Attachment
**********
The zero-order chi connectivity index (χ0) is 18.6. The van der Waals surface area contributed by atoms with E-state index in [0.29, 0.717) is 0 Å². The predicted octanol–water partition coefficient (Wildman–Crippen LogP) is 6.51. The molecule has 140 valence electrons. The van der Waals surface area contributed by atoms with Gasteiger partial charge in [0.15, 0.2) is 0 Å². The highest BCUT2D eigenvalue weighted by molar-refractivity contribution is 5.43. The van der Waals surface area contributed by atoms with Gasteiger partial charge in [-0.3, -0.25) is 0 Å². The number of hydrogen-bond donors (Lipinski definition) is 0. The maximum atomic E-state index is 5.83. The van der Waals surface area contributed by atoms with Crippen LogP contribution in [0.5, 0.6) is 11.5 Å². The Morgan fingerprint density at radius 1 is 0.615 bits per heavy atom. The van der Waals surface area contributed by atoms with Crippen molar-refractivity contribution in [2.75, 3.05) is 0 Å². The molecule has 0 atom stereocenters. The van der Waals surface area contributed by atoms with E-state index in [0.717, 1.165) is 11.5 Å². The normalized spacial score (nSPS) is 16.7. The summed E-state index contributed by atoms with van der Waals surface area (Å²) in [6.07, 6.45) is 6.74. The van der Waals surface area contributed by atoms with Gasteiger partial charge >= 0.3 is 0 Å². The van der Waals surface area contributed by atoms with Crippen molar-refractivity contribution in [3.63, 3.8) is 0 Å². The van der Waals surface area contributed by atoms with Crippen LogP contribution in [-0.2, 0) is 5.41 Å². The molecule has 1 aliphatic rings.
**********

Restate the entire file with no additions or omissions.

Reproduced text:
The zero-order chi connectivity index (χ0) is 18.6. The van der Waals surface area contributed by atoms with E-state index in [0.29, 0.717) is 0 Å². The predicted octanol–water partition coefficient (Wildman–Crippen LogP) is 6.51. The molecule has 140 valence electrons. The van der Waals surface area contributed by atoms with Gasteiger partial charge in [0.15, 0.2) is 0 Å². The highest BCUT2D eigenvalue weighted by molar-refractivity contribution is 5.43. The van der Waals surface area contributed by atoms with Gasteiger partial charge in [-0.3, -0.25) is 0 Å². The number of hydrogen-bond donors (Lipinski definition) is 0. The maximum atomic E-state index is 5.83. The van der Waals surface area contributed by atoms with Crippen LogP contribution in [0.5, 0.6) is 11.5 Å². The Morgan fingerprint density at radius 1 is 0.615 bits per heavy atom. The van der Waals surface area contributed by atoms with Crippen molar-refractivity contribution in [2.75, 3.05) is 0 Å². The molecule has 0 atom stereocenters. The van der Waals surface area contributed by atoms with E-state index in [0.717, 1.165) is 11.5 Å². The normalized spacial score (nSPS) is 16.7. The summed E-state index contributed by atoms with van der Waals surface area (Å²) in [6.07, 6.45) is 6.74. The van der Waals surface area contributed by atoms with Gasteiger partial charge >= 0.3 is 0 Å². The van der Waals surface area contributed by atoms with Crippen molar-refractivity contribution in [3.63, 3.8) is 0 Å². The van der Waals surface area contributed by atoms with Crippen LogP contribution in [-0.2, 0) is 5.41 Å². The molecule has 1 aliphatic rings.